• Isn’t it a thrill when we learn a new bird and then have the joy of seeing it more? Glad to get the report on the shrike. Always a treat to hear from you, Helen, and I SO enjoy getting a current update on the salt marsh. I love that marsh and I haven’t even been there!

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  13. Fantastic photography! Those small birds are often difficult to catch and Athena did a great job of it. I had to cheer on the shrike for getting that praying mantis since I heard that these bugs I always assumed were benign have been known to devour hummingbirds. I know I’m not supposed to cheer for one critter over the other, but rules don’t apply when it comes to hummers. This last week or more we had unusual cold temps and I had to replace frozen feeders with fresh juice every morning. I swear our resident little hummer (fondly named Bubba) sat and waited for me, then swooped down to enjoy his warmed up sugar water. Love your posts even when it takes me forever to check them out!

    • We, too, feed our hummers in this weather. We have one male who has stayed the winter, whereas the females and most other males take up warmer local altitudes off our mountain. The feeders are so helpful and/or crucial to their survival. So glad you enjoyed the shrike and the preying mantis battle, Gunta — and always a treat to hear from you.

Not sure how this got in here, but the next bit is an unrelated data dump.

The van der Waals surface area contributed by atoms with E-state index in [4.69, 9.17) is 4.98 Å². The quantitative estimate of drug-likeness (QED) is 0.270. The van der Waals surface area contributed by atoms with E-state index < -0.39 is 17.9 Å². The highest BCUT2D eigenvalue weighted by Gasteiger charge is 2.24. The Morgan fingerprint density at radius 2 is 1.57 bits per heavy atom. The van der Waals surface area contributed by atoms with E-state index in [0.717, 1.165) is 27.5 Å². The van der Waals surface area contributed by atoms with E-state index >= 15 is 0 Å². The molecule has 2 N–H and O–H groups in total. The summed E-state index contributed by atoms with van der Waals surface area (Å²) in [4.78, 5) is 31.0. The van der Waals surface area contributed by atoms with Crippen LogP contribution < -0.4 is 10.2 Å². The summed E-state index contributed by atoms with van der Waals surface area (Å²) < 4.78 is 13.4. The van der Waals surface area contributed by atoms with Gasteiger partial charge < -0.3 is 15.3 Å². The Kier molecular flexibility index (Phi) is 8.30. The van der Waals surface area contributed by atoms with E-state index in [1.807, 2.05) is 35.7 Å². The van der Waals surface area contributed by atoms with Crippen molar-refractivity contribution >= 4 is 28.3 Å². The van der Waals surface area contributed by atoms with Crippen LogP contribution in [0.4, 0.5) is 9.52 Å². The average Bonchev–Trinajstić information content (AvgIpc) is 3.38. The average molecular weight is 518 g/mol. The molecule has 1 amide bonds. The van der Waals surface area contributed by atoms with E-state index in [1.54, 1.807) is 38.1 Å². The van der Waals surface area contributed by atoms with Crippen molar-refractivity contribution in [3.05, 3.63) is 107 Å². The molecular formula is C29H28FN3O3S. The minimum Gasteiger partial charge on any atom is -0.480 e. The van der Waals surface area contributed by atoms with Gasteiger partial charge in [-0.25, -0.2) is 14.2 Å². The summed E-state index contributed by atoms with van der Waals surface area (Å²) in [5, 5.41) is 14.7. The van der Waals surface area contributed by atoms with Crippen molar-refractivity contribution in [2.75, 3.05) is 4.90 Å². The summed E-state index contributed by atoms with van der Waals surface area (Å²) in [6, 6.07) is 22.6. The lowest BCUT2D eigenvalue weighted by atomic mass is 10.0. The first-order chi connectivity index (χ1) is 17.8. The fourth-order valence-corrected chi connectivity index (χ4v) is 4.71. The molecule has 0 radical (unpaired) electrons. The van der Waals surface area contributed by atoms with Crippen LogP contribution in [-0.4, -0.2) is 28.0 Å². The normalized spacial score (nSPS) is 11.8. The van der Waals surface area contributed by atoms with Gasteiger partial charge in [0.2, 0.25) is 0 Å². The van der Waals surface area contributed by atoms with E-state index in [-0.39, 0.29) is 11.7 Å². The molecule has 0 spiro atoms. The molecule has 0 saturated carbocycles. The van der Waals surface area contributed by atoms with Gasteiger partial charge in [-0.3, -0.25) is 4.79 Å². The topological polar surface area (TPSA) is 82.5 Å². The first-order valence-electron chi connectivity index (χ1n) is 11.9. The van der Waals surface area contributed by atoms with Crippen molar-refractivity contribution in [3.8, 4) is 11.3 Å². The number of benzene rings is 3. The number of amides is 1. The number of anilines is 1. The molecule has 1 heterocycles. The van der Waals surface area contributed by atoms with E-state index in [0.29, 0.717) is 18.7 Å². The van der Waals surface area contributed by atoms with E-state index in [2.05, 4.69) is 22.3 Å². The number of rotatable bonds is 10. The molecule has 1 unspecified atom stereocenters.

• No, that’s not quite right. The monarch is toxic, and most animals do not eat them for this reason. But the shrike is special in that they kill the monarch without ingesting, knowing of the toxins, and they let the dead monarch sit for a few days while the toxins lose their efficacy. Then they chow down. Amazing! Thanks so much for taking an interest in this very special bird.

  14. Awesome series of action photos! Did you watch the action with binoculars? Thanks for the interesting information. I didn’t know that Loggerhead Shrikes ate Monarchs – very interesting method! I’ve only seen Northern Shrikes in Calgary, and not many of them.

    • Yes, I watched the action through the binoculars. But neither of us, Athena with her long lens or I with my powerful binoculars, saw the preying mantis until she processed the photos. I’m glad you’ve seen the northern shrike! Thanks so much Myriam~~

  15. We have watched as the same shrike will carry up a small snake to the fork of a tree, sling it to wrap it like a whip, then tear it apart in seconds. Brutal. He just as quickly will turn into Mr. Songbird again. Great post, Jet!